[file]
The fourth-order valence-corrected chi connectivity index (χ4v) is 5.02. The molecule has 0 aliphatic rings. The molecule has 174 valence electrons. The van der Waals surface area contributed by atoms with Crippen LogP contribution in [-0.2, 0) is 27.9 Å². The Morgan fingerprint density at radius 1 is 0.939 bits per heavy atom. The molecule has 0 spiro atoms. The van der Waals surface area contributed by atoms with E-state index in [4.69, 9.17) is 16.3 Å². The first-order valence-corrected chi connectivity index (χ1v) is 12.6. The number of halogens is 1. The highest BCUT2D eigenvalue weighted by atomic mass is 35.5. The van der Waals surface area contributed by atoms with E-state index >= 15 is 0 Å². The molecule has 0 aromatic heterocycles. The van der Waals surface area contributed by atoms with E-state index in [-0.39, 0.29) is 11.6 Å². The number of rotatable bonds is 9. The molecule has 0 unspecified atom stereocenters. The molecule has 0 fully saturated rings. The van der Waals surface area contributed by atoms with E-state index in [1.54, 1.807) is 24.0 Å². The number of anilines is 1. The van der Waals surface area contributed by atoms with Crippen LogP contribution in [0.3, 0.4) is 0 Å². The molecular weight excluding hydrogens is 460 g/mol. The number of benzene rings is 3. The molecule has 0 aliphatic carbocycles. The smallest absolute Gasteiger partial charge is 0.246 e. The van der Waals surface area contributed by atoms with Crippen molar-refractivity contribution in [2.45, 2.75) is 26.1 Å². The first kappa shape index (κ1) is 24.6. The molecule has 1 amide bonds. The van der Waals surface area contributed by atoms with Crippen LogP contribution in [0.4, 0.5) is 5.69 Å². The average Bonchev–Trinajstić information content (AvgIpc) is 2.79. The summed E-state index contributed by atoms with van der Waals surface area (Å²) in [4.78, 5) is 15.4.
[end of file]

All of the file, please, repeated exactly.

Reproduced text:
The fourth-order valence-corrected chi connectivity index (χ4v) is 5.02. The molecule has 0 aliphatic rings. The molecule has 174 valence electrons. The van der Waals surface area contributed by atoms with Crippen LogP contribution in [-0.2, 0) is 27.9 Å². The Morgan fingerprint density at radius 1 is 0.939 bits per heavy atom. The molecule has 0 spiro atoms. The van der Waals surface area contributed by atoms with E-state index in [4.69, 9.17) is 16.3 Å². The first-order valence-corrected chi connectivity index (χ1v) is 12.6. The number of halogens is 1. The highest BCUT2D eigenvalue weighted by atomic mass is 35.5. The van der Waals surface area contributed by atoms with E-state index >= 15 is 0 Å². The molecule has 0 aromatic heterocycles. The van der Waals surface area contributed by atoms with E-state index in [-0.39, 0.29) is 11.6 Å². The number of rotatable bonds is 9. The molecule has 0 unspecified atom stereocenters. The molecule has 0 fully saturated rings. The van der Waals surface area contributed by atoms with E-state index in [1.54, 1.807) is 24.0 Å². The number of anilines is 1. The van der Waals surface area contributed by atoms with Crippen LogP contribution in [0.3, 0.4) is 0 Å². The molecular weight excluding hydrogens is 460 g/mol. The number of benzene rings is 3. The molecule has 0 aliphatic carbocycles. The smallest absolute Gasteiger partial charge is 0.246 e. The van der Waals surface area contributed by atoms with Crippen molar-refractivity contribution in [2.45, 2.75) is 26.1 Å². The first kappa shape index (κ1) is 24.6. The molecule has 1 amide bonds. The van der Waals surface area contributed by atoms with Crippen LogP contribution in [0.4, 0.5) is 5.69 Å². The average Bonchev–Trinajstić information content (AvgIpc) is 2.79. The summed E-state index contributed by atoms with van der Waals surface area (Å²) in [4.78, 5) is 15.4.